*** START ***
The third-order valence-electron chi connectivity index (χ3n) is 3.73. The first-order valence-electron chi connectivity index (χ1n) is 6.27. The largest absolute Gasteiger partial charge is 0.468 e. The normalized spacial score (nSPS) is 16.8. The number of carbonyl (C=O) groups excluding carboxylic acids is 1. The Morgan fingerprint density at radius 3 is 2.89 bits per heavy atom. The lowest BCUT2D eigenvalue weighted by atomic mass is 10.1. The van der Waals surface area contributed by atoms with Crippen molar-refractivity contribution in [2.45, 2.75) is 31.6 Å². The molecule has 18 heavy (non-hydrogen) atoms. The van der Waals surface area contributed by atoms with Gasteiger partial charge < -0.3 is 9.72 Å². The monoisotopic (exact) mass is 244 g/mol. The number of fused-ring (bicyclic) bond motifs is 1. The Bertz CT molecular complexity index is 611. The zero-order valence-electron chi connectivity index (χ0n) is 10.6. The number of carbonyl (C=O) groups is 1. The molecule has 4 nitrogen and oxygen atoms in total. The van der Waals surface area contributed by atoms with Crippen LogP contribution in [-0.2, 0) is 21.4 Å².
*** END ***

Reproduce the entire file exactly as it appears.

The third-order valence-electron chi connectivity index (χ3n) is 3.73. The first-order valence-electron chi connectivity index (χ1n) is 6.27. The largest absolute Gasteiger partial charge is 0.468 e. The normalized spacial score (nSPS) is 16.8. The number of carbonyl (C=O) groups excluding carboxylic acids is 1. The Morgan fingerprint density at radius 3 is 2.89 bits per heavy atom. The lowest BCUT2D eigenvalue weighted by atomic mass is 10.1. The van der Waals surface area contributed by atoms with Crippen molar-refractivity contribution in [2.45, 2.75) is 31.6 Å². The molecule has 18 heavy (non-hydrogen) atoms. The van der Waals surface area contributed by atoms with Gasteiger partial charge < -0.3 is 9.72 Å². The monoisotopic (exact) mass is 244 g/mol. The number of fused-ring (bicyclic) bond motifs is 1. The Bertz CT molecular complexity index is 611. The zero-order valence-electron chi connectivity index (χ0n) is 10.6. The number of carbonyl (C=O) groups is 1. The molecule has 4 nitrogen and oxygen atoms in total. The van der Waals surface area contributed by atoms with Crippen LogP contribution in [-0.2, 0) is 21.4 Å².